Those who live in Selma, AL will get a great surprise this Friday when the Golden Globe nominated film Selma will screen for free to Selma’s citizens this Friday (Jan. 9). This special screening is on behalf of the film’s director, Ava DuVernay, and Paramount Pictures.
The Angela Bassett-directed lifetime biopic Whitney, about Whitney Houston’s rise to fame and the pitfall that come with it, is coming Jan. 17, and I haven’t been writing anything about it. Until now.
It’s official: Scarlett Johansson is going to play Major Mokoto Kusanagi in the Hollywood adaptation of the Japanese classic manga and anime series Ghost in the Shell. Color me and thousands of other Ghost in the Shell fans disappointed and oddly resigned. Resigned to resisting, that is.
I bet you’re wondering why I have Ursula down as a queer-coded character. Well, I’m not going to write anything like her villainy is coded in queerness (well…technically, it could still be, if you want to get really deep with it). The reason Ursula is queer-coded is because she is, in fact, based on a very infamous drag queen.
There have been several things that have been at play within the last few weeks. We’ve seen some new trailers featuring Asian actors, such as Blackhat, co-starring Leehom Wang and Terminator Genisys, co-starring Byung-hun Lee. There’s also Brian Tee in Jurassic World and Takamasa Ishihara (Miyavi) in Unbroken. We’ve also have heard troubling stuff from the Sony hack, such as Aaron Sorkin saying that there weren’t any viable Asian male stars.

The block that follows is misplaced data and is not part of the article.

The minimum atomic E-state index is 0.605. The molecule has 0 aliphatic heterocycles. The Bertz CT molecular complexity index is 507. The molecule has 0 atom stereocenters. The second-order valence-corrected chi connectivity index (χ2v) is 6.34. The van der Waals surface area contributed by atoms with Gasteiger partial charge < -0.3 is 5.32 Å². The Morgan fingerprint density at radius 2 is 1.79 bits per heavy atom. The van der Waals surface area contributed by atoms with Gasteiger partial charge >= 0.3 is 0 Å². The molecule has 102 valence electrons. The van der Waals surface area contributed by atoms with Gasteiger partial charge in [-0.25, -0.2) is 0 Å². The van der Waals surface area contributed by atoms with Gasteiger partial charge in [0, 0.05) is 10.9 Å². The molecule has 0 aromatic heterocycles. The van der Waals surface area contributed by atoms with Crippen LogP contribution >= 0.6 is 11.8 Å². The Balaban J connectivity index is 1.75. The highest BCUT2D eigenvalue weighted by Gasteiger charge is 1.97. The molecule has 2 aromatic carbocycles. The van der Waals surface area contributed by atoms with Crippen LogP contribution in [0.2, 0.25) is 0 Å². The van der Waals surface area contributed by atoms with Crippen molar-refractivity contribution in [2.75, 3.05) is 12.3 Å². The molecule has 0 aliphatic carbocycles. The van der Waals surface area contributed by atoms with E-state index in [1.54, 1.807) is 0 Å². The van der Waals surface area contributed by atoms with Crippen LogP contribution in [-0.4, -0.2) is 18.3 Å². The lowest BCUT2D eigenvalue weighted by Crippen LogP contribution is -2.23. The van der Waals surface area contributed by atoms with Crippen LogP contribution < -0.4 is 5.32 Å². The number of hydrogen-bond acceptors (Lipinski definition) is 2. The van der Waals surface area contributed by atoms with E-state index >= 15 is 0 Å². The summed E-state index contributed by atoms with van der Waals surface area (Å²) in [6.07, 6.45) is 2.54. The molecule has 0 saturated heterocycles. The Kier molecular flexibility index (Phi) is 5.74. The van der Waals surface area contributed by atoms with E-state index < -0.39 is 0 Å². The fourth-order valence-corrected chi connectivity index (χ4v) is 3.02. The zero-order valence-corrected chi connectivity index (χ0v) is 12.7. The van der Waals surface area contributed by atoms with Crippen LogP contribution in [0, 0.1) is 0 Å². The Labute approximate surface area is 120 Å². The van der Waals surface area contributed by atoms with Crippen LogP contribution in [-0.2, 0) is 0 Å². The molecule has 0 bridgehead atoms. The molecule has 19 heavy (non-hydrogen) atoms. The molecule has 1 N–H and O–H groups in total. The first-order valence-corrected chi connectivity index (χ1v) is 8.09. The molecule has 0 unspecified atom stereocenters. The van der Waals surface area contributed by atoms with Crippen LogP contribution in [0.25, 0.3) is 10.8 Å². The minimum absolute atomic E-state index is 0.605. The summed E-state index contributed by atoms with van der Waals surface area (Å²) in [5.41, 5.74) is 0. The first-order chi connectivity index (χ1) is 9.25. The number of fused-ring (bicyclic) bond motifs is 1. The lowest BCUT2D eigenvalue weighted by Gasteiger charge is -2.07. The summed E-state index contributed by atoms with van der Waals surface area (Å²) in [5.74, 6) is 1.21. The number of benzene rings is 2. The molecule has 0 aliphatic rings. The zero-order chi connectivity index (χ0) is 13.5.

Unfortunately, 2014 brought about the end of The Queen Latifah Show, but thankfully, Queen Latifah won’t be away from television for long! The rapper/actor/singer/producer has been cast as blues and film star Bessie Smith in an HBO biopic written and directed by Dee Rees (Pariah).
This might sound out of left field. But hear me out.
Originally posted on Moniqueblog.net in 2013.
Wedding Palace, directed by Christine Yoo and written by Robert Gardner and Derek Draper and starring Brian Tee, Hye-jeong Kang, Bobby Lee, Jean Yoon and Margaret Cho, is a film that has charm, humor, and tons of sweet likability. The film is also unique–even though the film is one that’s about Korean culture, the writers, Gardner and Draper, are both African-American. So how did this film come to be, and what type of research was done to get the film’s voice just right? I was able to discuss this with Gardner in an email interview. Check out his insight into the writing process and what his favorite film from the scene is. Also look below for a behind-the-scenes video about the making of the film. Wedding Palace is now available to home audiences.